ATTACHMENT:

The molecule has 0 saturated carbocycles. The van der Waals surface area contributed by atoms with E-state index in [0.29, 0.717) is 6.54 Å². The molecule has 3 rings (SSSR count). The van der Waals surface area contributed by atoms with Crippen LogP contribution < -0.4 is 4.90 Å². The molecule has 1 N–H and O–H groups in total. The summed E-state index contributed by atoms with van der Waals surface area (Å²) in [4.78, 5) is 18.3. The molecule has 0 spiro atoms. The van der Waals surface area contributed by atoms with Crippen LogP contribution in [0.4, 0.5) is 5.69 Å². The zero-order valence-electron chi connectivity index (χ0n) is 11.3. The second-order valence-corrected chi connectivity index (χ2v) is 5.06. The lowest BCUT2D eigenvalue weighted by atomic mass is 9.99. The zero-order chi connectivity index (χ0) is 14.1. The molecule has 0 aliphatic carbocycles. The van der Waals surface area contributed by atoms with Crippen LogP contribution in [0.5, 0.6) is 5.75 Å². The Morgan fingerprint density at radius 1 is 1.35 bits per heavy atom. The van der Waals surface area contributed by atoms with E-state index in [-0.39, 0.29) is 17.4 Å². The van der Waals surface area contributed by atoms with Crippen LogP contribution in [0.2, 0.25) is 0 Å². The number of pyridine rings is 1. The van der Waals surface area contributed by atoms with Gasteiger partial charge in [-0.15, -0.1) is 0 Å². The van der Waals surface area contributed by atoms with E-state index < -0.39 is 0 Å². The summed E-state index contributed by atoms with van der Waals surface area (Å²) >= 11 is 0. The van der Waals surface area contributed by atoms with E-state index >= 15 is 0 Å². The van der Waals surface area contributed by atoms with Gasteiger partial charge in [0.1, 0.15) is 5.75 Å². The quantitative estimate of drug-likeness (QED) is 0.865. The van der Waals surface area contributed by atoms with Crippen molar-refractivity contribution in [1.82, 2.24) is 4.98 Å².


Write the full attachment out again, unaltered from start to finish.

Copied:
The molecule has 0 saturated carbocycles. The van der Waals surface area contributed by atoms with E-state index in [0.29, 0.717) is 6.54 Å². The molecule has 3 rings (SSSR count). The van der Waals surface area contributed by atoms with Crippen LogP contribution < -0.4 is 4.90 Å². The molecule has 1 N–H and O–H groups in total. The summed E-state index contributed by atoms with van der Waals surface area (Å²) in [4.78, 5) is 18.3. The molecule has 0 spiro atoms. The van der Waals surface area contributed by atoms with Crippen LogP contribution in [0.4, 0.5) is 5.69 Å². The zero-order valence-electron chi connectivity index (χ0n) is 11.3. The second-order valence-corrected chi connectivity index (χ2v) is 5.06. The lowest BCUT2D eigenvalue weighted by atomic mass is 9.99. The zero-order chi connectivity index (χ0) is 14.1. The molecule has 0 aliphatic carbocycles. The van der Waals surface area contributed by atoms with Crippen LogP contribution in [0.5, 0.6) is 5.75 Å². The Morgan fingerprint density at radius 1 is 1.35 bits per heavy atom. The van der Waals surface area contributed by atoms with E-state index in [-0.39, 0.29) is 17.4 Å². The van der Waals surface area contributed by atoms with Crippen LogP contribution in [0.2, 0.25) is 0 Å². The number of pyridine rings is 1. The van der Waals surface area contributed by atoms with Gasteiger partial charge in [-0.15, -0.1) is 0 Å². The van der Waals surface area contributed by atoms with E-state index < -0.39 is 0 Å². The summed E-state index contributed by atoms with van der Waals surface area (Å²) >= 11 is 0. The van der Waals surface area contributed by atoms with E-state index >= 15 is 0 Å². The van der Waals surface area contributed by atoms with Gasteiger partial charge in [0.1, 0.15) is 5.75 Å². The quantitative estimate of drug-likeness (QED) is 0.865. The van der Waals surface area contributed by atoms with Crippen molar-refractivity contribution in [1.82, 2.24) is 4.98 Å².